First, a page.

The Ocean Economy (w/ Jack Kittinger)
August 9, 2021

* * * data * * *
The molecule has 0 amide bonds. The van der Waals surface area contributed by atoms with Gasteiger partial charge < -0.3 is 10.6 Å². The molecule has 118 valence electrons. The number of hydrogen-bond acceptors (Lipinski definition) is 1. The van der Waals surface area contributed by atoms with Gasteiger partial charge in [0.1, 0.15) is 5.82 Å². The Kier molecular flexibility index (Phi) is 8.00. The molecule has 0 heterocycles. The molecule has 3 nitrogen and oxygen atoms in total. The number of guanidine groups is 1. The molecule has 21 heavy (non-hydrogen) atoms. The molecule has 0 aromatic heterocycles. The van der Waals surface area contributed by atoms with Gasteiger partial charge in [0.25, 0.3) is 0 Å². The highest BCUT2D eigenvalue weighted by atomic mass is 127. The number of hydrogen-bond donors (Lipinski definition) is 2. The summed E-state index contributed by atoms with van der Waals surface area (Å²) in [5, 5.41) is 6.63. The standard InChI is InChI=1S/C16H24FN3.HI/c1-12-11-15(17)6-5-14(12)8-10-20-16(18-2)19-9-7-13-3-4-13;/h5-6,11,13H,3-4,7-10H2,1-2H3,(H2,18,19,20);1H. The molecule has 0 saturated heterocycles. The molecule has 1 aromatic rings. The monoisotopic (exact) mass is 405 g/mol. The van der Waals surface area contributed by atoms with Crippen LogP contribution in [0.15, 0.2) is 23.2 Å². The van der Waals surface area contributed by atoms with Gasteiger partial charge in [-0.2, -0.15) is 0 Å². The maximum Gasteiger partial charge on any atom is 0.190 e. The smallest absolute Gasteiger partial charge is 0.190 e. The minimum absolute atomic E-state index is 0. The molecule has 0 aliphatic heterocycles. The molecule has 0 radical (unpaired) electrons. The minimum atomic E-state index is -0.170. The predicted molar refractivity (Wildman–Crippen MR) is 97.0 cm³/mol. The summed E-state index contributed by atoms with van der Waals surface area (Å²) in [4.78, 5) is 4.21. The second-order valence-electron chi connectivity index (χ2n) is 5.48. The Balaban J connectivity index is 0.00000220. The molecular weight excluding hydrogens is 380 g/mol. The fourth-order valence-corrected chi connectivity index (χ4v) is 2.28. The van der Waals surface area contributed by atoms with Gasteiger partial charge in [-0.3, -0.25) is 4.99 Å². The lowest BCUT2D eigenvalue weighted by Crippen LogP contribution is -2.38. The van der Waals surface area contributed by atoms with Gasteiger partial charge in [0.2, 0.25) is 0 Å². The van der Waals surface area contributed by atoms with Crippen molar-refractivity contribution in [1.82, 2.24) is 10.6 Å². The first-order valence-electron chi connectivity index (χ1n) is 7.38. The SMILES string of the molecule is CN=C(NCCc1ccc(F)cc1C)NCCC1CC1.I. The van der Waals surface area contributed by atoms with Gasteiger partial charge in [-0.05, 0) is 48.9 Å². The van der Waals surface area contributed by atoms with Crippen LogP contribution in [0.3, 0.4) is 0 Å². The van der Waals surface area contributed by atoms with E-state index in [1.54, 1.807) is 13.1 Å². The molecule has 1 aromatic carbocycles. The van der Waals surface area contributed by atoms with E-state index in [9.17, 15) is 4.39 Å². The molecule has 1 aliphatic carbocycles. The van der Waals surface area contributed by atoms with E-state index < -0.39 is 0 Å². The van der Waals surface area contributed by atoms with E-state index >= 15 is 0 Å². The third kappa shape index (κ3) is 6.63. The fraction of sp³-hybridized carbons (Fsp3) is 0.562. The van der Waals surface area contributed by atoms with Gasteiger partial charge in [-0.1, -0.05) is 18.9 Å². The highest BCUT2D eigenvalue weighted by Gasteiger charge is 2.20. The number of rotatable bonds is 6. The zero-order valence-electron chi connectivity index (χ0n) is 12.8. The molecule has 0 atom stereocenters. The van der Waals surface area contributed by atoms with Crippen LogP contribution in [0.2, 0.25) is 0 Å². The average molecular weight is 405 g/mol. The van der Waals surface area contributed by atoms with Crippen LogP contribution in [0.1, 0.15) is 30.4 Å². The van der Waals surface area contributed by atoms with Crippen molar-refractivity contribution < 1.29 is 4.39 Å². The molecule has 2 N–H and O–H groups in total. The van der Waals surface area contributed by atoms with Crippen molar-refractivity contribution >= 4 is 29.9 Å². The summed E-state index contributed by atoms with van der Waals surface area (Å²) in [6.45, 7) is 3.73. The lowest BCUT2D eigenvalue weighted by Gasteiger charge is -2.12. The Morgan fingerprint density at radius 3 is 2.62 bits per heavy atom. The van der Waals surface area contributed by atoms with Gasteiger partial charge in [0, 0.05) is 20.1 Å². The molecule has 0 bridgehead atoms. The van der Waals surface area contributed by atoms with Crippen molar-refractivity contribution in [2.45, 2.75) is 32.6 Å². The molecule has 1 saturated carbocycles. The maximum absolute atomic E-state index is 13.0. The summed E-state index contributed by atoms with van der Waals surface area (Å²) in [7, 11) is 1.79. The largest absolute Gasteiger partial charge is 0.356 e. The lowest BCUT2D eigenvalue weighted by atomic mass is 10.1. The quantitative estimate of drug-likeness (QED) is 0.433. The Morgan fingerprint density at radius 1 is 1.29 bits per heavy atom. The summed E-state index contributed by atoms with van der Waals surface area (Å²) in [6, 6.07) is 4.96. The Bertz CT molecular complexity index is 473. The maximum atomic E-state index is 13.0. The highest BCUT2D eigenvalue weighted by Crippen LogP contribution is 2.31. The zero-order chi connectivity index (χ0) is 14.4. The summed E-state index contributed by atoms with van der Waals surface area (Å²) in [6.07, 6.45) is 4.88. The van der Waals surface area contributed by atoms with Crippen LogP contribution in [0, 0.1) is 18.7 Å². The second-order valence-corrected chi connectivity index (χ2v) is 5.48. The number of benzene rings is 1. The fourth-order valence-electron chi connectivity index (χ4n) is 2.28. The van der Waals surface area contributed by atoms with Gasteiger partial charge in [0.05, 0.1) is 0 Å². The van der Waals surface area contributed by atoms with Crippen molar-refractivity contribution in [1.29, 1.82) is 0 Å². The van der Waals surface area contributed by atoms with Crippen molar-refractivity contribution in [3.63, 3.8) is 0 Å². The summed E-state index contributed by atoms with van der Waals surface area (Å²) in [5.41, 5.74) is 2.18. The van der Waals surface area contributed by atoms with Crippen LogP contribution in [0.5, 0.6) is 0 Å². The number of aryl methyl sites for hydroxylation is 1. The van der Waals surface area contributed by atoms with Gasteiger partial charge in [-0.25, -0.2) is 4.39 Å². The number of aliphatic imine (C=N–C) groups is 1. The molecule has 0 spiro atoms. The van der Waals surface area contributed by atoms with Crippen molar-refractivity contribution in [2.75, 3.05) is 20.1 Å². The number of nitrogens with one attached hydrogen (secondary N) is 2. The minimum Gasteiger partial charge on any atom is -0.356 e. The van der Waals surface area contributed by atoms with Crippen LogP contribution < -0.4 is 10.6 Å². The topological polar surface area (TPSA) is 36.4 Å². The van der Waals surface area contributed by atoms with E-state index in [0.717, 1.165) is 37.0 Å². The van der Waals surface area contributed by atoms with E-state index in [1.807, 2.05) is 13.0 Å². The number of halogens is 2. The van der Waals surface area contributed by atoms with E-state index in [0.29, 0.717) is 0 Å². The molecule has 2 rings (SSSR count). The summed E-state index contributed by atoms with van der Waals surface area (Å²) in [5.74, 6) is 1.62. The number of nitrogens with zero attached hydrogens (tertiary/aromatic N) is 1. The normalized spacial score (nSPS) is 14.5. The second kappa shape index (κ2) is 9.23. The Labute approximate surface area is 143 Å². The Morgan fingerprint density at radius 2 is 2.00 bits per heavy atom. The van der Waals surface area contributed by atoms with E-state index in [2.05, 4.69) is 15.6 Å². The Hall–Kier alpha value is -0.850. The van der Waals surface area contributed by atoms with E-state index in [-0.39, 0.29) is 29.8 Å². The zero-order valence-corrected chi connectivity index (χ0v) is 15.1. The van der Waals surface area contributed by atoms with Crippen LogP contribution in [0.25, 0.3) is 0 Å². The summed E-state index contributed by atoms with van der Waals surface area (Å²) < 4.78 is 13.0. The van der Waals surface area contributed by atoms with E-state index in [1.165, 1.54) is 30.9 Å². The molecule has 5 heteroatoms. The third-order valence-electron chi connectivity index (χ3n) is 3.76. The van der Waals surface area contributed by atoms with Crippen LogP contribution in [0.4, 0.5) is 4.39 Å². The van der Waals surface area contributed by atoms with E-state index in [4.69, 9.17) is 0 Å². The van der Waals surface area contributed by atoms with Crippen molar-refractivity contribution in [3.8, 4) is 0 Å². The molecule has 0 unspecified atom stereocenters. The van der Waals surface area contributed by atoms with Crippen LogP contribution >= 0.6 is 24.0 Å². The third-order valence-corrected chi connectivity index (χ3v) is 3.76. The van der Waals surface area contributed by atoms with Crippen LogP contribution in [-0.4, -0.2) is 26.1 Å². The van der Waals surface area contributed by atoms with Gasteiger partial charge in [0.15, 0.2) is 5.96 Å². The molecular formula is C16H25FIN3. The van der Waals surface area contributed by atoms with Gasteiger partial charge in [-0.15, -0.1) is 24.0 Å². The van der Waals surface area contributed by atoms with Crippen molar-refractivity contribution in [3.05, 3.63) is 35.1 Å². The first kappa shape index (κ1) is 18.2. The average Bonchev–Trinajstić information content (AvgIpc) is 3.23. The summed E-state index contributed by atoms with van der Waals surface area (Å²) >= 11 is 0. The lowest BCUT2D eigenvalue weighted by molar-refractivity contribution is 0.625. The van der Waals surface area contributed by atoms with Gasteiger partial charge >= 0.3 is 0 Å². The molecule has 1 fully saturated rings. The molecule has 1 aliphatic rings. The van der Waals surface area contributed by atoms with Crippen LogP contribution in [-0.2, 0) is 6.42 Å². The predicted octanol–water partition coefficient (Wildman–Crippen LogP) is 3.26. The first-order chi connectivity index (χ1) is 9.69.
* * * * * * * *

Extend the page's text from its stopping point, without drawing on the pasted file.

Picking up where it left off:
When you think of the ocean, what comes to mind? Rolling waves and the soft pounding of the surf? Boating? Fishing? Cocktails at sundown? While you’re relaxing and enjoying these sights and sounds, remember this: The ocean doesn’t rest. In fact, it never stops working. Indeed, without our oceans and all they offer, life – as we know it – would not exist. Over 70% of our planet’s oxygen is produced by the ocean. 90% of Earth’s heat is absorbed by it. And because of the amount of carbon we humans dump into the atmosphere, the oceans are 30% more acidic than ever before. The changing temperature and make-up of our open waters is bad enough. But as if to add insult to injury, annually we dump eight million tons of plastic into the ocean, destroy tens of thousands of kilometers of coastal wetlands to make way for resorts and housing developments, and have so over-fished the seas that by 2048, all seafood, as we know it, will be gone, unless we do something about it. That’s the bad news. Now here’s the good news. The world is waking up to the power and importance of our oceans. We have science to thank for that, but also a rising consciousness among politicians and industrialists who see that failure to protect our oceans will most assuredly result in social and economic chaos. Nothing like the threat of losing power or profit to drive some positive behavior change. At the epicenter is Asia, which represents over 90% of global fish and seafood farming and almost half of all commercial fishing. Here to talk about oceans and the challenges we face is Jack Kittinger, a Senior Director at Conservation International and Head of it’s Center for Oceans.